What these continuous edits betray is a puzzle-making in the process. Once I decided that I wanted to slap myself (and therefore my family) on to the paper, that I wanted the setting to mainly be Italy, despite some events originally taking place elsewhere more eastern, and once I picked what experiences to have translated into more-or-less surreal plot points, my research didn’t consist as much in hitting up Google for historical/technical jargon and details. My research consisted in finding the right voice, tone, narrator-protagonist distance for each piece. As such, I employed the Tarantino technique: I gathered as much material from some of my favorite writers (which you can easily deduce from my GoodReads profile: Italo Calvino, Haruki Murakami, Eugene Ionesco, Raymond Chandler, Steve Erickson, John Barth, etc.) and began devouring them looking of my own characters. Sometimes I’d find them in the very first line. Sometimes they’d be hiding at the end of the page, of the novel, in footnotes. They’re slippery, these characters, so a little yanking is necessary in order to force them to light.
Violence, sure. But art, too.
Aside from the stickmen I always draw for every protagonist I employ (and which I’m sparing everybody reading this because of their abhorrent ugliness), I’m in the habit of simplifying the plot in one barebones two-dimensional scene. If you’re bored, try to figure out which title belongs to each drawing. While Chicken-legged Bottle-downing Boxers-wearing Dude might reveal himself to be an easy match, Cross-squatting Guy might put up more of a challenge — and let’s not speak of that misshaped globe which I myself don’t remember in relation to what exactly I drew.
This collection was published in July 2018. I wrote it almost two years ago. If you were to ask me today “So, what’s Kennel-Born really about?”, I’d mumble my way through an answer before finding the right words to convince you there was a glimpse of logic (as the notes suggest) behind its writing. Though in the end, I find this simpler sketch to have stayed true to the nature of Kennel-Born:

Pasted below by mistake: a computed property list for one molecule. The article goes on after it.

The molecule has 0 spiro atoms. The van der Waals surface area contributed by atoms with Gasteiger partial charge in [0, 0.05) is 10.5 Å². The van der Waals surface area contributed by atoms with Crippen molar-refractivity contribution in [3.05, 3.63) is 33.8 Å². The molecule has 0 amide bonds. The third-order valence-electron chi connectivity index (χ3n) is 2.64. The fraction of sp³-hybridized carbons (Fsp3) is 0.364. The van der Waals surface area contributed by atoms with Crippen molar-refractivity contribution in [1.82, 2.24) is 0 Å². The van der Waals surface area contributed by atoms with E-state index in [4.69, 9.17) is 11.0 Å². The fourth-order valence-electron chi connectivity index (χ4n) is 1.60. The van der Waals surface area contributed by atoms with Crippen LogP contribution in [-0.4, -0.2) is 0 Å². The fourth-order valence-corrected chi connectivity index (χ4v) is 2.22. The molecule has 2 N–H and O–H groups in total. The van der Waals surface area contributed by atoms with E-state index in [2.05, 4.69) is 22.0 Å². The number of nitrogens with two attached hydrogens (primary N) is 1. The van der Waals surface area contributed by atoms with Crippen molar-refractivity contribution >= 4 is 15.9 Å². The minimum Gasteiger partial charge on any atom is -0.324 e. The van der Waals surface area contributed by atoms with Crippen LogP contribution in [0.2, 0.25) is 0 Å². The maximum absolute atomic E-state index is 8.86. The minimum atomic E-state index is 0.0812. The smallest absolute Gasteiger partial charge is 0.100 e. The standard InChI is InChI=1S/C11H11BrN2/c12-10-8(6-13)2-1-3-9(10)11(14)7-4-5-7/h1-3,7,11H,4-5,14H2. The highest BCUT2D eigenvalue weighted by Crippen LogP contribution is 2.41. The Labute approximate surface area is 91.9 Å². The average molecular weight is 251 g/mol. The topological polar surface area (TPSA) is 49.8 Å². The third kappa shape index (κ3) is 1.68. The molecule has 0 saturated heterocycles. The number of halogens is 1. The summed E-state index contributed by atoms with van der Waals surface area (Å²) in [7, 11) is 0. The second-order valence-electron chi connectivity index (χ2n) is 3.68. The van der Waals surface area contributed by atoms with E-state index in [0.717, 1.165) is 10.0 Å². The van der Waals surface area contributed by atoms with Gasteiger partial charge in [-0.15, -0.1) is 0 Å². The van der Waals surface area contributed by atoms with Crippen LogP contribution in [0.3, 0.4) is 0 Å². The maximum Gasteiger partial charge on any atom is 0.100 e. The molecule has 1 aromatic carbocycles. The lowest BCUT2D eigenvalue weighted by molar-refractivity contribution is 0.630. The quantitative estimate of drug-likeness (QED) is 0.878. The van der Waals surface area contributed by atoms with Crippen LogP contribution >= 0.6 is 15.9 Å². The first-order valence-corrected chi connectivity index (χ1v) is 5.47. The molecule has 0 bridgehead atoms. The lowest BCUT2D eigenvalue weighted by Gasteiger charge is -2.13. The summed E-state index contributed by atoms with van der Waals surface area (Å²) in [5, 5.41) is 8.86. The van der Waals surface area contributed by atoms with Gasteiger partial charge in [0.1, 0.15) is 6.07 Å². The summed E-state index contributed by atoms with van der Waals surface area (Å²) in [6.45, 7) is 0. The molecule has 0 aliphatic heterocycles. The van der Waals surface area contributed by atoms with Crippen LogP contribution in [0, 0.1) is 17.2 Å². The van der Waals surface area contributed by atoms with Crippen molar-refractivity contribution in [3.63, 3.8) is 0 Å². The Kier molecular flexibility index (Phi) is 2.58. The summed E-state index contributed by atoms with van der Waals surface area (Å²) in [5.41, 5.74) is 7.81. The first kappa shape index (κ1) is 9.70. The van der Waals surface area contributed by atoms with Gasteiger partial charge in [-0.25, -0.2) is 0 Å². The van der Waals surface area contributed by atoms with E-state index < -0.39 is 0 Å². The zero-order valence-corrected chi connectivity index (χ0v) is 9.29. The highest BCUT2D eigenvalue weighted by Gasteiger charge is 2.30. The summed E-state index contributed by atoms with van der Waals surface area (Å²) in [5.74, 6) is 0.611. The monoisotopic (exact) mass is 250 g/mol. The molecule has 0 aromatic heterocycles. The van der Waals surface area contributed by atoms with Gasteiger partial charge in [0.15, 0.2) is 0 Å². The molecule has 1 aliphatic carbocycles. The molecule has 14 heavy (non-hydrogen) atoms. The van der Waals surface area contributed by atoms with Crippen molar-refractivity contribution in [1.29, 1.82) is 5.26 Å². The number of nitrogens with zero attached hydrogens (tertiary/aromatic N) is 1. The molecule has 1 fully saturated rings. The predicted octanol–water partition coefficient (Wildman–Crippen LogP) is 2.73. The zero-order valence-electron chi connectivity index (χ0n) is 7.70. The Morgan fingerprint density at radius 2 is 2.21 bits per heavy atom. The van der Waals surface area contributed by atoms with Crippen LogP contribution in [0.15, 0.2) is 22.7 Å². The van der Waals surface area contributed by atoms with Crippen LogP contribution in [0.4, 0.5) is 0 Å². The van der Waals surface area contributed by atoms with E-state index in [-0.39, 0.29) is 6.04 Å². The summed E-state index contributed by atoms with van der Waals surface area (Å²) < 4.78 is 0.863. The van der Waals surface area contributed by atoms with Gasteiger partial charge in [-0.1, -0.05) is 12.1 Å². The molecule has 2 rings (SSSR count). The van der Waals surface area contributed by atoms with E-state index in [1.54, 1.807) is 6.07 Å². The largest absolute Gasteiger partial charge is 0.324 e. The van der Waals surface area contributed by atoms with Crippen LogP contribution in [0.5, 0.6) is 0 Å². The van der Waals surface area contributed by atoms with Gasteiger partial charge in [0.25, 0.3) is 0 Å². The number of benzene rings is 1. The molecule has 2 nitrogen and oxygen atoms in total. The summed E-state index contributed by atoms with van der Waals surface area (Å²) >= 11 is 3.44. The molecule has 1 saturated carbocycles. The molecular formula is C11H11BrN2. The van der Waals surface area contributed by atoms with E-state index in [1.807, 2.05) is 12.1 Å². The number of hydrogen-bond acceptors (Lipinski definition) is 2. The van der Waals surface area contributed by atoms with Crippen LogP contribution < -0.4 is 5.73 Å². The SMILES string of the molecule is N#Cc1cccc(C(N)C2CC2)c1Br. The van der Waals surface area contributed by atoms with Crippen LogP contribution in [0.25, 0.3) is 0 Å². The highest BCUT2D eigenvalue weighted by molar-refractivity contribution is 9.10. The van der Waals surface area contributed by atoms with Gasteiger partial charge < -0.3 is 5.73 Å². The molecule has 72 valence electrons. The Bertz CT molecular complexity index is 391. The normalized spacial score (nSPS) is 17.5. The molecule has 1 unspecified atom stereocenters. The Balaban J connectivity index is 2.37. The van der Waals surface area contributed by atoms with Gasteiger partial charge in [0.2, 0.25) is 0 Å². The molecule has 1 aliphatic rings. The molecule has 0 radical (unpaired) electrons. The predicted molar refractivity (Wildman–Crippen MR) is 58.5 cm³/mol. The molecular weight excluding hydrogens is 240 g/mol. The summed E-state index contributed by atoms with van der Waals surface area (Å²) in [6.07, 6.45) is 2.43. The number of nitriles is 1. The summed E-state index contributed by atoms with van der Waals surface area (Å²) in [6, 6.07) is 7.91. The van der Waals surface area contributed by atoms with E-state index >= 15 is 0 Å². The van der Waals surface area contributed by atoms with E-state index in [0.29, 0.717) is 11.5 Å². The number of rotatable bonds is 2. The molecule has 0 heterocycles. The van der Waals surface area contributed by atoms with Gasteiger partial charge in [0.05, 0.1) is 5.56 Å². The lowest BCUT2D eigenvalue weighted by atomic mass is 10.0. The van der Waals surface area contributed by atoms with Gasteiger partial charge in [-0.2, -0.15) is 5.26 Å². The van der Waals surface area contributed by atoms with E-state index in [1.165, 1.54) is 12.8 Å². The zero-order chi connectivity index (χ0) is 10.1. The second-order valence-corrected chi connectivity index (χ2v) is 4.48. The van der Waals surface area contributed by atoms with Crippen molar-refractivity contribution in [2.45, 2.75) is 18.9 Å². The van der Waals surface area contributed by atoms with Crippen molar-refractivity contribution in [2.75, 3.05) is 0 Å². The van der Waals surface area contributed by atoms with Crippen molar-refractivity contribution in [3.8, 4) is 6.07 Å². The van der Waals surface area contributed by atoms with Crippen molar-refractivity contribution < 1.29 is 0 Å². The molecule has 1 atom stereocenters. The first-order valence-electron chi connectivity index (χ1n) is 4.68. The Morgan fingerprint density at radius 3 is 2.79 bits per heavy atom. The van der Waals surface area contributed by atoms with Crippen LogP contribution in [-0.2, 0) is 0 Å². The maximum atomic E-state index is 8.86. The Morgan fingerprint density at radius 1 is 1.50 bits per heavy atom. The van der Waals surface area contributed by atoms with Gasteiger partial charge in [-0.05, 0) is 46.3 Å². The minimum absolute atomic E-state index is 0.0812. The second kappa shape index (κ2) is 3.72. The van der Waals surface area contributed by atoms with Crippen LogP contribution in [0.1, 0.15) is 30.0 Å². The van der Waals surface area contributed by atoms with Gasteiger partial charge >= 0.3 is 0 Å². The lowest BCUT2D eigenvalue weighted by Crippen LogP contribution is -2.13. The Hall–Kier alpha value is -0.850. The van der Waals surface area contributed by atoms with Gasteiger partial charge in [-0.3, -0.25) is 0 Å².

This is a collection of people aiming for growth. People trying to make right by themselves. People trying to outgrown their shortcomings. Not always they succeed. Not always the world allows them to succeed.
To the scrupulous eye a discrepancy might become clear between the early structure of the collection and the ultimate TOC. A story by the title of Well, Well, Well… was discarded mid-drafts. This parable was intended to appear after the ending of the collection, as a Post Scriptum of sorts. It featured three characters, one of which struck at the bottom of the eponymous well, rumored to offer a solution to any material need in the world. The other two characters stumble upon it and are subjected to the prisoner’s attempt at convincing them to free him without admitting to the criminal intent that led to his fall. What he ignores is that the two are themselves devils. A comedy of errors ensues. Soon enough, all three end up stuck at the bottom of the well. Soon enough, all three start singing Disney animated film songs. I don’t claim to write easily-interpreted parables.
This collection begs for a readership, sure. But what it most needs is a proper dissection. A thorough analysis in search of the things even my notes forgot. 80 pages. A petite frog. Get it. Put a scalpel to its belly. See what it teaches you about me. What it teaches you about yourself. Kennel or bed — where were you born, and how far have you strayed from it?